Variable NFB, not quite science

Discussion in 'Shock Brother's DIY Amps' started by shortcircuit, May 25, 2019.

  1. shortcircuit

    shortcircuit Tele-Meister

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    In preparing for my Marshall mashup amp, I settled on a PPIMV. A drawback of this setup is that the NFB voltage coming back to the phase inverter will be affected. I started toying around with the idea of a variable NFB setup with a 10K resistor in line with a 100K pot, so that as I turn down the master volume, I can adjust the NFB pot to compensate. I had built 2 other amps with a NFB pot, and I had put in a 0.82uF cap to block the DC from the phase inverter so the pot won't be scratchy. I didn't have any instability with this setup, but reading on this topic in various forums, the issue of phase shift crept up. There were mentions of lower frequencies going out of phase due to the capacitor in series with the resistor, hypothetically causing oscillations and other nastiness. Now, I have no formal training in electronics, and the last time that I did anything in a classroom with electronics was basic physics in college 30 years ago. I tried to read about phase shift in a R-C circuit, and my brain locked up. My takeaway was that voltage and current will be out of phase in a series R-C circuit, and it will get worse the lower the frequency. In a vacuum tube amp, however, there shouldn't be much current at all in the NFB circuit for that to have an effect, and I have 2 real-life examples.

    Anyway, tonight I desoldered the 0.82uF cap in one of the amps with the NFB pot and busted out the oscilloscope. Looking at the output of the phase inverter, I saw absolutely no difference in the waveform with the cap in circuit or out as I turned the frequency down on the signal generator. The output transformer crapped out at around 50Hz though. I didn't write any of this down, so this is not science.:p

    Any thought?
     
  2. Tom Kamphuys

    Tom Kamphuys Tele-Meister

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    The important phase shift is between the input signal and output signal of an RC filter. The 'absence' of current is not important.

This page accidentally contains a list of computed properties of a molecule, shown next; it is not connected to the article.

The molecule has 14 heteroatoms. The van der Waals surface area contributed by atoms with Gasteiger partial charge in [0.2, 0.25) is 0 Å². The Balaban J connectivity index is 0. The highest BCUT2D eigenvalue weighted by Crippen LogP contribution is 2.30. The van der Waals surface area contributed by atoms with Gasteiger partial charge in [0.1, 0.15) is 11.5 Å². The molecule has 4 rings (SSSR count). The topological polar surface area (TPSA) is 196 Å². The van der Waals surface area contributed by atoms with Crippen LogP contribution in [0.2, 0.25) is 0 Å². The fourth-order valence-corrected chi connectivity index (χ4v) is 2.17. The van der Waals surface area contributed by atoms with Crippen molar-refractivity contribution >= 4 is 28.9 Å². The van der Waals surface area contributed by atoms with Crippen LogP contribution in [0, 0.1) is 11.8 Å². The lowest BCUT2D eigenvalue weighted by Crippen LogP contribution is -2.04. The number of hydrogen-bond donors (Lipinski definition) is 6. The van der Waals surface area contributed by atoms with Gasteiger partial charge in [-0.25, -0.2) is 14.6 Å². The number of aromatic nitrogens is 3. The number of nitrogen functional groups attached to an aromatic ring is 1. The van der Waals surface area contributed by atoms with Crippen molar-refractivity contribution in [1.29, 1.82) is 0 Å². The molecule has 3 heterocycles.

A feedback circuit relies on the principle that a part of the output is coupled back and subtracted from the input. This improves e.g. linearity.

    If the phase of the signal is shifted anywhere in the loop, the subtraction is getting crappy and might even become addition (for a particular frequency range). If the gain is larger than one, the amplifier starts oscillation/screaming from just the noise (e.g. resistor noise).

    And while typing all this I started thinking :)
    The NFB should not contain any DC. It is taken from the output of the output transformer.
     
  3. shortcircuit

    shortcircuit Tele-Meister

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    I wasn't blocking DC from the NFB signal. I was blocking DC from the phase inverter.

    I had looked at the NFB signal where it's injected into the phase inverter after passing through the resistor/pot and capacitor. As I turned down the frequency, the signal did not budge, where I had expected it to shift to the left on the x-axis. At 80 Hz, with 10K Ohm of impedance 0.82 uF of capacitance, there was supposed to be a -16 degree shift (I didn't calculate this myself. I used an online calculator:D).

    So why is there no shift? What am I missing?

    I'm not complaining or anything, as the amps work for me.;)
     
  4. robrob

    robrob Poster Extraordinaire Ad Free Member

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    You don't need a cap if you inject the NFB at the tail of an LTP phase inverter. Are you injecting it at the LTP grid?
     
  5. shortcircuit

    shortcircuit Tele-Meister

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    The injection point is at the tail.:oops::lol:

    I had some scratchiness before I put in the cap. The voltage is not high, and shouldn't damage the pot, but I'm anal like that.

    Now that I think about it, this whole exercise is like a Seinfeld episode. Totally about nothing.
     
  6. Tom Kamphuys

    Tom Kamphuys Tele-Meister

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    Could you provide us with a drawing/schematic?

    And how did you look at the signal? E. g. If you use just one signal the scope will start at a certain signal level. No phase shift will be seen that way.
     
  7. shortcircuit

    shortcircuit Tele-Meister

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    NFB.jpg

    I looked at the signal at the red oval and blue circles simultaneously. The top blue circle was in phase and the lower blue circle was out of phase as expected. The presence pot has a no-load mod and was turned off.
     
  8. robrob

    robrob Poster Extraordinaire Ad Free Member

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    Why two caps for NFB and presence? Connect the NFB to the south side of the .68uF presence cap and everyone's happy. The two caps will interact at certain presence and rudeness settings. They form a capacitive voltage divider.
     
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  9. shortcircuit

    shortcircuit Tele-Meister

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    Doh! Right in front of my face and I didn't see it. That's why the NBF pot got squirrely with the presence turned up. I'm just going to keep it simple and get rid of the 0.82uF cap and live with the little bit of scratchiness.
     
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